The oldest tool is still our most important tool. In our lives, our businesses, and our families, we all use knives of different designs for the cutting tasks we encounter every day. In this Golden Age of cutlery, we have blades of every design for general and specific tasks. The problem remains though… how do we keep them sharp? A sharp knife is a pleasure to use and a dull knife is an abomination which will soon have you tearing your hair out.
My experience in this area goes back to my childhood in the Lower East Side of New York working in my father’s fur shop. He made fur coats in the traditional European style. Every morning we started the day by sharpening the fur knives so the day’s work could proceed. It was my first trade and the honing of the blades was a critical ritual. That’s what started me off on a lifelong pursuit of attaining the perfect edge.
My first work out of college was living the life of an 1830 homesteader on the frontier. It was an experiment started by SUNY New Paltz to help figure out how people lived day to day before electricity, computers, cars, and all of the modern conveniences. We lived by our edges. We had to chop wood (axes and saws), butcher animals (knives of all types), prepare food (kitchen knives), shear sheep (shears), manage bee hives (cut honeycomb), process the grain harvest (scythes and other cutting implements), and a thousand other jobs all requiring a sharp blade.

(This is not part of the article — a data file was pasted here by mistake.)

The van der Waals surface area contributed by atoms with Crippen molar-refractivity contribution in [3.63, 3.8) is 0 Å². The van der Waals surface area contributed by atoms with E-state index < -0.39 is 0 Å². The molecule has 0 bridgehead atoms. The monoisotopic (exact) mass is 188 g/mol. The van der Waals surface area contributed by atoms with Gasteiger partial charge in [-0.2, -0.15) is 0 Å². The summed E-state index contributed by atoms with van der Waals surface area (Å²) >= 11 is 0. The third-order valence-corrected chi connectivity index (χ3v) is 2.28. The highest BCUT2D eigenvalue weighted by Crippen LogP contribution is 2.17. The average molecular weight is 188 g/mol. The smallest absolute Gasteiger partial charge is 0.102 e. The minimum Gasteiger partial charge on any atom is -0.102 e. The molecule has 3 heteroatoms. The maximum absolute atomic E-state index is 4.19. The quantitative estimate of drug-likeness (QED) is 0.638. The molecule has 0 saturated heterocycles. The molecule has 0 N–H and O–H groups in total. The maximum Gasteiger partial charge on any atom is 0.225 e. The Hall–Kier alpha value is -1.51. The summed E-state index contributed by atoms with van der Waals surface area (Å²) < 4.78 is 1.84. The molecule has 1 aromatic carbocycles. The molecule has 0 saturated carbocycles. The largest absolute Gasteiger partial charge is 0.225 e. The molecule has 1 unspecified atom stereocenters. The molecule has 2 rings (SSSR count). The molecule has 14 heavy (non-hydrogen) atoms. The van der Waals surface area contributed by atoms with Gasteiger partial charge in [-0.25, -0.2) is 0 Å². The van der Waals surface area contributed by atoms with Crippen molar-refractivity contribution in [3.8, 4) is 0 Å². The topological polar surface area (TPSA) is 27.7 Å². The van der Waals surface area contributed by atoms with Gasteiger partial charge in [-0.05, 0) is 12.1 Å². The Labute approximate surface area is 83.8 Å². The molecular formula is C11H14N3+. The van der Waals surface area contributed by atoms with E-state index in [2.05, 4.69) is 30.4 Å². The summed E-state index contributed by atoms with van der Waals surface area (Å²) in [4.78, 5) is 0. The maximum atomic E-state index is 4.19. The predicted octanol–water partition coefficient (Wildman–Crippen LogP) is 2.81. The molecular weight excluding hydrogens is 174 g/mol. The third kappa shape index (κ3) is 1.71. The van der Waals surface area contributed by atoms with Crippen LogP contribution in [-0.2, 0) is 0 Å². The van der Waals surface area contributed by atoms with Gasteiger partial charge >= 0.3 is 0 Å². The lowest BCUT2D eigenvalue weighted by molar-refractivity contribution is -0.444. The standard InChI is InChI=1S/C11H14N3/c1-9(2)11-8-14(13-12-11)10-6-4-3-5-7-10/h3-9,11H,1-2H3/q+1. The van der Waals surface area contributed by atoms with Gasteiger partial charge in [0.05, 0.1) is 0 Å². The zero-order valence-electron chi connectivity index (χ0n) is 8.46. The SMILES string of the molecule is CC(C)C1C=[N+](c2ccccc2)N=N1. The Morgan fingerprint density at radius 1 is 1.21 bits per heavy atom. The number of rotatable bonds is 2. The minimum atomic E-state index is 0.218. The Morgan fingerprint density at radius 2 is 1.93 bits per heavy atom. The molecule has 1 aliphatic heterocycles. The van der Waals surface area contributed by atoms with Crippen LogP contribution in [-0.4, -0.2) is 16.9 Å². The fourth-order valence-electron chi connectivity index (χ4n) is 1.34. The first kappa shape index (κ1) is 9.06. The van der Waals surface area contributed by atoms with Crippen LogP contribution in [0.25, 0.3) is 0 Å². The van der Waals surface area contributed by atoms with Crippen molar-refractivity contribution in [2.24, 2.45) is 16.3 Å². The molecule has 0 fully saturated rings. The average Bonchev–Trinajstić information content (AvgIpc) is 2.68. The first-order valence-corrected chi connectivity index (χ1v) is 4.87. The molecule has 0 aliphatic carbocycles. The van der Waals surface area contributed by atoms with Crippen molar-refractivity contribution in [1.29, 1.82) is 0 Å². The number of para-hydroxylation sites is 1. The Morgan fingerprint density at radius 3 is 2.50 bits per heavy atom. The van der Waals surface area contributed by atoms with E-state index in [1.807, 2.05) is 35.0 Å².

Twenty years ago I got involved with the straight razor shaving community. Straight razors, when properly honed, are the most extreme form of sharpening and honing. This required techniques and sharpening stones enabling a very precision form of shaving. I found a family quarry in the southeast of Belgium which has a unique deposit of stones which have been the standard for barbers for several hundred years. The quarry is so old, it was visited by the Romans when they marched through the Ardennes Forest on their way to capture London for the tin mines. Pliny the Younger wrote about these stones!
Today, my sharpening work has broadened to commercial and industrial accounts as well as to the many home chefs who have lately realized that cooking is much easier when the knives are sharp! I sharpen with whetstones – an old fashioned way to do it but the edges last longer than when machines are used to sharpen. Stones don’t heat up the edge and take out the temper like machines do. It’s all part of achieving… the perfect edge!